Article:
img

Fast Fashion is responsible for two thirds of the earth’s landfill and produces more carbon emissions than all international flights and maritime shipping combined.

This impact is huge, and consumers are demanding change. We spoke to Bianca Gregg, Co Founder and Director of Del Rainbow about what she believes the future of sustainable fashion looks like and how brands must step up to the plate.

 

How did Del Rainbow come to be?

My journey to creating Del Rainbow was certainly guided by my higher self, as all paths truly did lead me here. I am a huge believer in the universe guiding our path when we trust the process. I hold a connection with all brands under our Del Rainbow ‘arc’, truly understanding every inch of who they are and why they do what they do. I began working in fashion over a decade ago, working as a stylist for magazines, where I quickly realised I wanted to get more involved ‘behind the scenes’ with the brands I was working with, and stepped into the showroom world. Almost immediately, I was involved in many facets of the industry; global sales, brand management, PR, marketing, distribution, manufacturing, brand development, all alongside creating our own in-house product. This transparency allowed me to develop my own unique vision for the changes that I felt the industry needed, and how to best support brands through making them.

Having insight into the mass production arena and being in a role that is based on selling more of something, I wanted to ensure I was also doing this with purpose and connecting others with brands who are doing better in the world across the three pillars of social, environmental, and economic.

Essentially this business was born from a passion to create change and stand behind others, championing them and their ability to be and do great things; alongside doing this myself. Four years on, Del Rainbow is a thriving Global Wholesale, Logistics and Brand Consultancy Agency based in Byron Bay, servicing worldwide.

 

Was sustainability always at the heart of your mission when creating Del Rainbow or was it something that developed along the way?

Sustainability was always at the heart of Del Rainbow as we believe that first and foremost sustainability is driven from a space of creating intentionally and purposefully. This is at the foundation of our business.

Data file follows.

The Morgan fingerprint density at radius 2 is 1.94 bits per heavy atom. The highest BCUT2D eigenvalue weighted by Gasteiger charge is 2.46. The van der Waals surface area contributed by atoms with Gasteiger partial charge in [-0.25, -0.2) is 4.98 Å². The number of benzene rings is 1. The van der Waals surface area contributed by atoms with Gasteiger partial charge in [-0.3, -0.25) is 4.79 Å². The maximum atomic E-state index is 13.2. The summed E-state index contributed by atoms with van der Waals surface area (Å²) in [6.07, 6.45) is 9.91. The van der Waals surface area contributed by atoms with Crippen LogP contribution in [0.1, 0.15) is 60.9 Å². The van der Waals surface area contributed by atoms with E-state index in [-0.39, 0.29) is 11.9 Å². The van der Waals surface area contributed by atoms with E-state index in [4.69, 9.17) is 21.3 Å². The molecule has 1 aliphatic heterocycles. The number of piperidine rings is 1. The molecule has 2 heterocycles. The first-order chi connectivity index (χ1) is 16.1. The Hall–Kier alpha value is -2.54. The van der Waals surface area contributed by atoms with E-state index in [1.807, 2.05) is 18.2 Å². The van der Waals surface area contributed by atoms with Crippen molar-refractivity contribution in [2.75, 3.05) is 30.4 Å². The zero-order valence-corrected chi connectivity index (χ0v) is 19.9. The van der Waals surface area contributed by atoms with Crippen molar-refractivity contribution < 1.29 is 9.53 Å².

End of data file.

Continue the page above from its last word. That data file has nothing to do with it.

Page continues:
We have an ethics statement that we all live and breathe, it leads the way we operate within the wholesale sphere, and that is ‘people, purpose, then product’.

Product is a by-product of who you are, what you stand for and what you will. From here, it naturally developed very quickly as we began to become more knowledgeable in the sustainability space where we began to really dive deep into covering the three key tiers (environmental, social, and economic) within our business and our clients as we have worked so closely with them to develop these areas and set a standard that is truly leading the way within the industry. I have always been very passionate about this, I would often say to brands and buyers alike that there is no other way, we cannot sell or create more of this if it is not created from this space when it is readily available.

It is a very powerful market where we can encourage buyers to be connecting with product that is considered from these three elements to give them the opportunity to marry luxury with sustainability and bring this forward to their platform, community, and messaging. When we can encourage our brands to operate from this space and continue to flow and change as more innovation becomes available, it allows companies, buyers, manufacturers, fabric suppliers, designers etc to all be driven to operate from this space, offering the result in the broader community having ability to connect with something deeper and more meaningful.